Once again, the battle over the handling of Prince's estate has made the news. In New Jersey or elsewhere, when a loved one dies without a will, there are bound to be issues when it comes to administering the estate. Estate litigation is sometimes the only way to resolve conflicts that arise. Litigation certainly seems to be the theme in the Prince estate matter.
According to a recent report, the executor of Prince's estate moved several recordings from the musician's home vault to a secure storage facility in another state. Two of the individuals named as heirs to the late singer's estate disagreed with the move and have vowed to take legal action if the recordings are not returned. The executor, however, claims to have full power over such decisions and is refusing to budge.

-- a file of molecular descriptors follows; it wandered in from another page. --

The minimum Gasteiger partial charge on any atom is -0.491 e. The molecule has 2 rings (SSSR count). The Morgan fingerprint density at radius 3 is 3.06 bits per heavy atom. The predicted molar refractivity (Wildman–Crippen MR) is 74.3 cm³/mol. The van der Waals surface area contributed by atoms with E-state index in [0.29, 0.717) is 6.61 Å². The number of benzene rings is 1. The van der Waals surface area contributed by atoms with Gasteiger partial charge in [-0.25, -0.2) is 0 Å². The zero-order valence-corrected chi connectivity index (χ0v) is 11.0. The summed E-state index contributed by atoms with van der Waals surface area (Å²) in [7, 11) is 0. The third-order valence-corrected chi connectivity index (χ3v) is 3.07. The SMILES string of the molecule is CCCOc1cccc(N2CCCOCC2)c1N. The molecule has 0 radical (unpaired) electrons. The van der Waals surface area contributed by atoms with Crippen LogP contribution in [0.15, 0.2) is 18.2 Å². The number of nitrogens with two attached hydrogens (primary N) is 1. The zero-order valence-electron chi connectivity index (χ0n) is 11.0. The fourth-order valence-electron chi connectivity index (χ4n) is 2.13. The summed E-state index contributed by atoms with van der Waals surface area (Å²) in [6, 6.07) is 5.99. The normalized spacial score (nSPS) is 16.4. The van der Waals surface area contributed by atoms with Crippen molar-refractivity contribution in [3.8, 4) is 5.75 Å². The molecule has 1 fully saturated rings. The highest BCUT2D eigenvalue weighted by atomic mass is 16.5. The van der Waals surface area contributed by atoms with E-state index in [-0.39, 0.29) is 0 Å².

The executor in this case, Comerica Bank & Trust, was appointed by a judge since the singer failed to leave behind a will or any other estate planning documents. The singer's six siblings were ultimately named heirs to his estate, and Comerica designated to handle the estate to the benefit of the heirs. Moving the tapes, according to two of the musician's sisters, was unnecessary and done without their consent. A spokesperson for Comerica claims that no actions were taken without first informing the beneficiaries.
Not every estate has assets like those involved in the Prince case. Even so, when an executor makes decisions that beneficiaries do not agree with, it is okay for the heirs to speak up and pursue legal complaints if they feel it is necessary. New Jersey residents who disagree with how the estates of their loved ones are being handled can turn to an experienced estate litigation attorney for assistance in resolving the matter as swiftly as possible.
Source: mprnews.org, "Prince tapes moved to California; 2 heirs angry," Oct. 12, 2017